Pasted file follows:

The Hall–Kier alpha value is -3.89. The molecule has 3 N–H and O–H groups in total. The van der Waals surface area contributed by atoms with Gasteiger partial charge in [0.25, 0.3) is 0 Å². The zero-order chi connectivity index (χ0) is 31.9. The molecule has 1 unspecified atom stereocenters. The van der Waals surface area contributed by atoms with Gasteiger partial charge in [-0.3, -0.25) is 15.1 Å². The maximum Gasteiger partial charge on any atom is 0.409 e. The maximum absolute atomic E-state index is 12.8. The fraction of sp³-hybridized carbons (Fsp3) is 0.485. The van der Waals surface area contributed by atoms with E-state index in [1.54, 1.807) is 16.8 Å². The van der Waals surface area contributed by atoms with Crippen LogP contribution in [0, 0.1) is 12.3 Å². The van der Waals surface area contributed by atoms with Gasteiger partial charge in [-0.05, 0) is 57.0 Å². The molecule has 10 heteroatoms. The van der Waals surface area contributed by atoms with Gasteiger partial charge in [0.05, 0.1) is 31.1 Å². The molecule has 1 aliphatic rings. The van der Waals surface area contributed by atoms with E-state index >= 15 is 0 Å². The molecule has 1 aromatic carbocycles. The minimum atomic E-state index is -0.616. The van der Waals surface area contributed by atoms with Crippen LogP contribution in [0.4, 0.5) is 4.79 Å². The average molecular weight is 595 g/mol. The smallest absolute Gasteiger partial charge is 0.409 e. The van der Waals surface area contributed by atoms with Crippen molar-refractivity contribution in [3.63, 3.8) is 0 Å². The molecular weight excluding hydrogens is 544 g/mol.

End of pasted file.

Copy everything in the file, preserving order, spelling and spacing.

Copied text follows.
The Hall–Kier alpha value is -3.89. The molecule has 3 N–H and O–H groups in total. The van der Waals surface area contributed by atoms with Gasteiger partial charge in [0.25, 0.3) is 0 Å². The zero-order chi connectivity index (χ0) is 31.9. The molecule has 1 unspecified atom stereocenters. The van der Waals surface area contributed by atoms with Gasteiger partial charge in [-0.3, -0.25) is 15.1 Å². The maximum Gasteiger partial charge on any atom is 0.409 e. The maximum absolute atomic E-state index is 12.8. The fraction of sp³-hybridized carbons (Fsp3) is 0.485. The van der Waals surface area contributed by atoms with E-state index in [1.54, 1.807) is 16.8 Å². The van der Waals surface area contributed by atoms with Crippen LogP contribution in [0, 0.1) is 12.3 Å². The van der Waals surface area contributed by atoms with Gasteiger partial charge in [-0.05, 0) is 57.0 Å². The molecule has 10 heteroatoms. The van der Waals surface area contributed by atoms with Gasteiger partial charge in [0.05, 0.1) is 31.1 Å². The molecule has 1 aliphatic rings. The van der Waals surface area contributed by atoms with E-state index >= 15 is 0 Å². The molecule has 1 aromatic carbocycles. The minimum atomic E-state index is -0.616. The van der Waals surface area contributed by atoms with Crippen LogP contribution in [0.4, 0.5) is 4.79 Å². The average molecular weight is 595 g/mol. The smallest absolute Gasteiger partial charge is 0.409 e. The van der Waals surface area contributed by atoms with Crippen molar-refractivity contribution in [3.63, 3.8) is 0 Å². The molecular weight excluding hydrogens is 544 g/mol.